From the Record:
Heading into 2008, the outlook for housing is more promising for buyers than sellers. Most analysts expect home sales to be slow, with flat or declining prices. But whatever happens, both buyers and sellers can increase their chances of getting what they want by making the right moves. Here are our best tips:
– Become a better borrower. The mortgage industry has tightened lending, and buyers now need better credit histories, and more income and assets.
– Build a bigger down payment — preferably at least 10 percent. The no-down-payment loans that were so prevalent a couple of years ago are scarce these days.
– Shop around for the best housing fit. A few years ago, buyers had to bid on homes as soon as they saw them, or risk losing out. In today’s slower market, there’s a lot of inventory to choose from and buyers can take their time. Take photos and keep records of homes you’re interested in. The more homes you see (especially new construction), the harder to remember which was which.
– Shop for the best mortgage deal. There are still plenty of mortgages out there, averaging less than 7 percent, for qualified buyers. Check regional banks and savings and loans, mortgage bankers and mortgage brokers. Don’t go with the first company you talk to, and don’t just go with your real estate agent’s recommendation.
– Don’t be shy about negotiating; many sellers will accept offers below asking price. But be diplomatic. Realtors say many buyers are coming in with offers so low that they upset the seller.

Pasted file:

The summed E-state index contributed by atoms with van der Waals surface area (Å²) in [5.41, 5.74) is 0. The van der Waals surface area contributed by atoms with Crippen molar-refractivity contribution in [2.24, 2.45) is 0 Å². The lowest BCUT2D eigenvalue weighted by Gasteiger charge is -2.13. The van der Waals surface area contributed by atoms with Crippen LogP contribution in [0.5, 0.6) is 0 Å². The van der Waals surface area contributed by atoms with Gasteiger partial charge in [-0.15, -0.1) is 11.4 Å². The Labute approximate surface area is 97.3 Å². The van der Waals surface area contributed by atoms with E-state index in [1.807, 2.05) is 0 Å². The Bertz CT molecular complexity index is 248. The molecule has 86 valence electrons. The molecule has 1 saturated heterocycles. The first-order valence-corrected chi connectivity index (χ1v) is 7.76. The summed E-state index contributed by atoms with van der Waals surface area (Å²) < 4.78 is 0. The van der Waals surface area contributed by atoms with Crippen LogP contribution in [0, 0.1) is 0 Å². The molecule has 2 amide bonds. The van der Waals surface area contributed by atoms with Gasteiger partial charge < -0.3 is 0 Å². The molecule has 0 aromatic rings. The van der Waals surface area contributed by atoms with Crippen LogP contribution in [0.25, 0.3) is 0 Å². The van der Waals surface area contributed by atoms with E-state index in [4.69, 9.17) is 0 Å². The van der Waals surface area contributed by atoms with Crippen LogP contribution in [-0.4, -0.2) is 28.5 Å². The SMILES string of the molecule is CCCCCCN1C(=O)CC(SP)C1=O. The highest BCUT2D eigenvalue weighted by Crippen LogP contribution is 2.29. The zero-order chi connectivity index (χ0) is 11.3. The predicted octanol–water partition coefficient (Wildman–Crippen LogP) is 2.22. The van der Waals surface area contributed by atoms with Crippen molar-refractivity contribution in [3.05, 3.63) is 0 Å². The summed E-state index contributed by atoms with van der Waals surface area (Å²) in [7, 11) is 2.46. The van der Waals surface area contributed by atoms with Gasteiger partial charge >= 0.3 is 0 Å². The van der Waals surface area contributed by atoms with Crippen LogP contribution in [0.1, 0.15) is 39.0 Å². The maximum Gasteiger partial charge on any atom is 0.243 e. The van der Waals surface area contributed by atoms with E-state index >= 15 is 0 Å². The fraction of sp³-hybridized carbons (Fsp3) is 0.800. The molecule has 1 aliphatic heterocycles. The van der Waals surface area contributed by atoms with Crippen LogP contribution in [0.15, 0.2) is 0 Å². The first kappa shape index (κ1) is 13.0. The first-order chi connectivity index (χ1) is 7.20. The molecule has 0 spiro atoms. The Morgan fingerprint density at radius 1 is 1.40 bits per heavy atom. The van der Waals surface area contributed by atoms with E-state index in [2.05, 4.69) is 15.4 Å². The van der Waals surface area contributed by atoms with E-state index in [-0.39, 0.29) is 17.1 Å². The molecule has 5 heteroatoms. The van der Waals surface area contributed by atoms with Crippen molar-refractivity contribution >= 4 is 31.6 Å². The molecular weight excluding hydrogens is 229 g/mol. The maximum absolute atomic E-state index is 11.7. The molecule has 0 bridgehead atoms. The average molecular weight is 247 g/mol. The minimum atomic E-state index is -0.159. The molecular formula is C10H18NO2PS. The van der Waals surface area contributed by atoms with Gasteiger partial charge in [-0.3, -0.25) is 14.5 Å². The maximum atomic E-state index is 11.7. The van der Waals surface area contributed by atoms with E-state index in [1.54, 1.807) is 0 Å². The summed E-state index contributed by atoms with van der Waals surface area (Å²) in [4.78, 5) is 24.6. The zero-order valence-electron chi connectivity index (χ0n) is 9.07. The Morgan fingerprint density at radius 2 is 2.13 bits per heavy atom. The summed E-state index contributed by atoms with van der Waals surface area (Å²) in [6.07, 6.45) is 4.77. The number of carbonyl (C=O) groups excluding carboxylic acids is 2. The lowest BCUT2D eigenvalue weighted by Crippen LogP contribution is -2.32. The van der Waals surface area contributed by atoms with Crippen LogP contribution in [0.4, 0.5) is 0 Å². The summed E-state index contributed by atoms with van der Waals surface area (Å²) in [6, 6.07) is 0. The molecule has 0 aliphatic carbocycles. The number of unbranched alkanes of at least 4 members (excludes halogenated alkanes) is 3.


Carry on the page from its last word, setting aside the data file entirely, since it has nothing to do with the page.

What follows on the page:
– Choose your real estate agent with care. There are many who have had no experience in dealing with a housing slump. According to a survey by the National Association of Realtors taken at the peak of the market in 2005, just over half of its members had four years’ experience or less. The last big slump was in the early ’90s.
– Price your home correctly. In a market in which no one is sure whether prices have bottomed out or when it will happen, this is like trying to shoot a moving target. Yet this is the most important part of the sales process.
“Everything in this market is pricing; location is second,” said Antoinette Gangi of Re/Max Real Estate Associates in Woodcliff Lake. “Everyone wants a good price, a steal. If we’ve got a great location, we can hold out a little bit on price. If you have a location near a main road, or there’s a stream or easements on the property, you may have to adjust the price.”
– Prepare your house for sale. You need to de-clutter and de-personalize your space. Think “homey” in a “model-home” kind of way.
– Finally, repeat this mantra often: The first offer may be the best offer. “Usually, your first offer is your best offer,” said Ann Murad of Re/Max Real Estate Associates in Woodcliff Lake. “I put a home on the market in February. It was listed at $469,000, and the sellers got an offer for $445,000. They didn’t take it. Every single offer they got after that kept coming in $5,000 lower increments. They wound up selling the house for $410,000. They said to me, ‘Ann, we should have listened to you.’ “